|Today's data releases||Key levels|
|09:30||UK construction PMI|
|10:00||EU retail sales||Support||Resistance|
|15:00||US factory orders & durable goods||GBP/USD||1.3040||1.3472|
|17:00||EU ECB's Praet speaks||GBP/EUR||1.1151||1.1520|
Good morning all, judgement day is upon us. Tonight England take on Colombia in the last 16 of the World Cup which could prove one of their hardest games on route to the final! It will also determine whether my research of how to get to The Samara Arena from Moscow was worth it. And for the record you cannot walk as it takes nine days!
Yesterday saw the release of UK Manufacturing PMI data; a slight decline was expected for June but unexpectedly PMI inched up to 54.4 from a consensus of 54.0. However, this release capped the weakest quarter for the British Manufacturing PMI in one and a half years, which suggests that prospects for this sector looked doubtful. Optimism fell to its lowest level this year as factory bosses raised concerns about costs, possible future trade tariffs, the exchange rate, and Britain’s departure from the European Union which is now only nine months away. Sterling initially moved higher against the majority of currency pairs before ending the day on a slightly bearish notes after Monday’s Brexit headlines gave markets little good news.
Odds of a favourable agreement with EU leaders in Brussels are beginning to look slim, and Prime Minister Theresa May is increasingly caught between a rock and a hard place as EU negotiators continue to show no interest in making concessions for the UK to cherry-pick when and where it gets to remain in EU trade agreements, and hard-line Brexiteers within the UK's parliament continue to show no interest in making concessions in their demands for a complete exit from the EU trade mechanisms. Business leaders continue to face growing fears from the lack of clarity on what the business landscape will look like post-Brexit, and PM May's statements on Monday that she wants to see a customs union relationship maintained with the EU until 2020 did little to assuage market concerns, as the PM's explanations continue to look thin on specific details of how she'll make it work. Europe-Germany may have seen last of any negative news for now. Germany's Christian Social Union (CSU) party reached a deal with Chancellor Merkel’s Christian Democrats (CDU) over illegal immigration, and the resignation threat has been withdrawn.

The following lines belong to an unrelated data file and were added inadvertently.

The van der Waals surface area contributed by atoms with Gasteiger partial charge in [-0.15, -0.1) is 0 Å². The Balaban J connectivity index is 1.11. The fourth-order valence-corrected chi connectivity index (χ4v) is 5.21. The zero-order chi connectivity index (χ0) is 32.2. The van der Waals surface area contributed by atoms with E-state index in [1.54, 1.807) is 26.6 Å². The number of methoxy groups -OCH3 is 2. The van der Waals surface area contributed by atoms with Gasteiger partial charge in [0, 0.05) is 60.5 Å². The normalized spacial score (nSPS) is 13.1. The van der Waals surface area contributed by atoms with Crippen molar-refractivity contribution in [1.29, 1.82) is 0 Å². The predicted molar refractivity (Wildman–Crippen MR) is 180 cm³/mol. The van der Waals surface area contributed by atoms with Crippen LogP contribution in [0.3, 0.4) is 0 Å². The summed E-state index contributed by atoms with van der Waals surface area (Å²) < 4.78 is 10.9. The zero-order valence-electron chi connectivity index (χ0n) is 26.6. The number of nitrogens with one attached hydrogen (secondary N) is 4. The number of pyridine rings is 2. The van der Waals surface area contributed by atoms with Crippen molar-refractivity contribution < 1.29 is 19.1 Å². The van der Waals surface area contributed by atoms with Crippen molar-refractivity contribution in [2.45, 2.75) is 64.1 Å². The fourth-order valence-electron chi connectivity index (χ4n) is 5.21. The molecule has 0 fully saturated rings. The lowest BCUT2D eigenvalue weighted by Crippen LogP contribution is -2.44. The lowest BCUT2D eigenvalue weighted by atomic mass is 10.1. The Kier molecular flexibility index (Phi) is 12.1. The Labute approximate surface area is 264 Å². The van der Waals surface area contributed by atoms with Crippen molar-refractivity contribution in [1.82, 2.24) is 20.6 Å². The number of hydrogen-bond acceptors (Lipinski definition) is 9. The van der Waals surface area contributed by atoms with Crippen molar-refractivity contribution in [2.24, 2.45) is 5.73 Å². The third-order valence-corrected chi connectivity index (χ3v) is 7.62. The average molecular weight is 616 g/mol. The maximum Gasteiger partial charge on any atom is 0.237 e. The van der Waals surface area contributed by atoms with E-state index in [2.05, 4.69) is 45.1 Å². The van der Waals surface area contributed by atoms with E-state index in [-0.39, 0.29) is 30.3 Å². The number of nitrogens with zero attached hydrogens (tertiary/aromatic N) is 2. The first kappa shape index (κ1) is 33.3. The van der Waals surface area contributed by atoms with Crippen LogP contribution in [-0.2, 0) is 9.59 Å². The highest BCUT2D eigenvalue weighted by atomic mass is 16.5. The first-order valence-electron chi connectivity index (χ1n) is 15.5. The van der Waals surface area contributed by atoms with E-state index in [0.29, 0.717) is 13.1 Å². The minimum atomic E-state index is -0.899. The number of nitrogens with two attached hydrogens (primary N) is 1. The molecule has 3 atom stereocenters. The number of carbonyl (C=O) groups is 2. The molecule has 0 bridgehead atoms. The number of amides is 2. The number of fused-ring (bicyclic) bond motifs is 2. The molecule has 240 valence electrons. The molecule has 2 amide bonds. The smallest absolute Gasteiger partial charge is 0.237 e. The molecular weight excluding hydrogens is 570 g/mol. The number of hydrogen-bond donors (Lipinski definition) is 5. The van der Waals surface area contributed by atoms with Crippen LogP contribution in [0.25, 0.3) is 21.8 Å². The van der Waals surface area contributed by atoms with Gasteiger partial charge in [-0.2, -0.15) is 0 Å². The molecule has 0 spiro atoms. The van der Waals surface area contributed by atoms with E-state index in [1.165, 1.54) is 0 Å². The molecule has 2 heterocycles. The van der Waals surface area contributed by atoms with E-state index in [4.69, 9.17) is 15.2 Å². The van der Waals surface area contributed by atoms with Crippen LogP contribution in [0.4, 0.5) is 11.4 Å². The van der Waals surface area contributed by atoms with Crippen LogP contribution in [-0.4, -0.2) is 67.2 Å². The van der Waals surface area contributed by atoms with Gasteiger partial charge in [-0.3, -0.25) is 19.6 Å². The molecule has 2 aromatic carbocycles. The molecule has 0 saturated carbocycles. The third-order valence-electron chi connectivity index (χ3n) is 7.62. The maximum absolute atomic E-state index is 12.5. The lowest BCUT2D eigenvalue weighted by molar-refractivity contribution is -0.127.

The fading political uncertainty could subdue downside pressure around the common currency. However, yesterday’s EU manufacturing data did little to help the single currency as the final IHS Markit Eurozone Manufacturing PMI posted an 18-month low of 54.9 in June, down from 55.5 in May. The PMI has signalled a weakening in the pace of expansion in each month since the turn of the year, as manufacturers have experienced a synchronised easing in growth of both production and new order volumes.
Stateside, US manufacturing activity increased in June, but the robust economy and import tariffs were causing bottlenecks in the supply chain which could potentially cause issues further down the line. The ISM said its index of national factory activity jumped to a reading of 60.2 last month from 58.7 in May showing a stark contrast versus the UK and EU, albeit all three economies are in expansion territory (above 50). Investors are expected to sit cautiously on the side-lines as it is crunch time for global trade. Starting this Friday, unless Trump changes his mind, the US will impose tariffs on $34 billion of Chinese goods, with China set to retaliate the same day, imposing countervailing levies, including on US-manufactured cars.
The day ahead
This morning the UK release their second of three PMIs, with Construction expected to remain in-line with May at 52.5. Shortly after the Eurozone release retail sales data before the market watches comments from the ECB’s Praet this evening. Across the pond we have release of factory orders and durable goods at 3pm.
Thought of the day
It was ten years ago to the day when the European Central Bank raised interest rates on the cusp on the global financial crisis. On July 3rd the ECB hiked borrowing costs to combat inflation running at twice its target. By October it was reversing the decision as economic growth evaporated. Mario Draghi is now being criticised in some quarters for waiting too long to tighten monetary policy. Perhaps he’s haunted by previous experiences and is currently leaving investors expecting the next rate hike at the end of 2019. The above illustrates the importance of timing when making key financial decisions. If you have an important decision looming and aren’t sure how to handle the timing of execution please call the Investec Dealing Desk on 0207 597 4134.